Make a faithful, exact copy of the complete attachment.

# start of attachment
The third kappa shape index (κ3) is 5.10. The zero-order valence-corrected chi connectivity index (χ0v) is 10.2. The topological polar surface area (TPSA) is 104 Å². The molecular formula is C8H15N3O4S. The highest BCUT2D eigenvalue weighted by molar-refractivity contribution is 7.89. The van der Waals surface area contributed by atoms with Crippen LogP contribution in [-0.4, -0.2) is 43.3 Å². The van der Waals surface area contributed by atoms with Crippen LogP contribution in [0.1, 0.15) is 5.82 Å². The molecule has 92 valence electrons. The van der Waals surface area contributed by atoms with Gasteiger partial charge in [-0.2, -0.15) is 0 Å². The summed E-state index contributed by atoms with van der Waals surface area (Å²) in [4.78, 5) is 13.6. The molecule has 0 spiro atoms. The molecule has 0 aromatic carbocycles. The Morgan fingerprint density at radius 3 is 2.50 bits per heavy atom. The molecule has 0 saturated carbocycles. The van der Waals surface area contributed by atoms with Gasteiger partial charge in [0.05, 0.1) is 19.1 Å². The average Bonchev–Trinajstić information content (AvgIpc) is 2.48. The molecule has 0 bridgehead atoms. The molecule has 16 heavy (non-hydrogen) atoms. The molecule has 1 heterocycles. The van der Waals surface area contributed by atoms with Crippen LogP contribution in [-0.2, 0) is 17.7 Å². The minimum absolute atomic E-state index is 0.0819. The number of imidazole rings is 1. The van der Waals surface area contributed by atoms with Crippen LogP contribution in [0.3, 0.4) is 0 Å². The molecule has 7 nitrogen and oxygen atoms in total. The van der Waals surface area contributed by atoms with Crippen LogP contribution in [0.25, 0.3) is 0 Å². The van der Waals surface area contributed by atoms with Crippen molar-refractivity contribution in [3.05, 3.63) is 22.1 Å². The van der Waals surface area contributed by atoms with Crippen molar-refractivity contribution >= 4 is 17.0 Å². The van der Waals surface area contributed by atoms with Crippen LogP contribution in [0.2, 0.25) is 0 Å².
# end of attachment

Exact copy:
The third kappa shape index (κ3) is 5.10. The zero-order valence-corrected chi connectivity index (χ0v) is 10.2. The topological polar surface area (TPSA) is 104 Å². The molecular formula is C8H15N3O4S. The highest BCUT2D eigenvalue weighted by molar-refractivity contribution is 7.89. The van der Waals surface area contributed by atoms with Crippen LogP contribution in [-0.4, -0.2) is 43.3 Å². The van der Waals surface area contributed by atoms with Crippen LogP contribution in [0.1, 0.15) is 5.82 Å². The molecule has 92 valence electrons. The van der Waals surface area contributed by atoms with Gasteiger partial charge in [-0.2, -0.15) is 0 Å². The summed E-state index contributed by atoms with van der Waals surface area (Å²) in [4.78, 5) is 13.6. The molecule has 0 spiro atoms. The molecule has 0 aromatic carbocycles. The Morgan fingerprint density at radius 3 is 2.50 bits per heavy atom. The molecule has 0 saturated carbocycles. The van der Waals surface area contributed by atoms with Gasteiger partial charge in [0.05, 0.1) is 19.1 Å². The average Bonchev–Trinajstić information content (AvgIpc) is 2.48. The molecule has 0 bridgehead atoms. The molecule has 16 heavy (non-hydrogen) atoms. The molecule has 1 heterocycles. The van der Waals surface area contributed by atoms with Crippen LogP contribution in [-0.2, 0) is 17.7 Å². The minimum absolute atomic E-state index is 0.0819. The number of imidazole rings is 1. The van der Waals surface area contributed by atoms with Crippen LogP contribution in [0.3, 0.4) is 0 Å². The molecule has 7 nitrogen and oxygen atoms in total. The van der Waals surface area contributed by atoms with Crippen LogP contribution in [0.25, 0.3) is 0 Å². The van der Waals surface area contributed by atoms with Crippen molar-refractivity contribution in [3.05, 3.63) is 22.1 Å². The van der Waals surface area contributed by atoms with Crippen molar-refractivity contribution >= 4 is 17.0 Å². The van der Waals surface area contributed by atoms with Crippen LogP contribution in [0.2, 0.25) is 0 Å².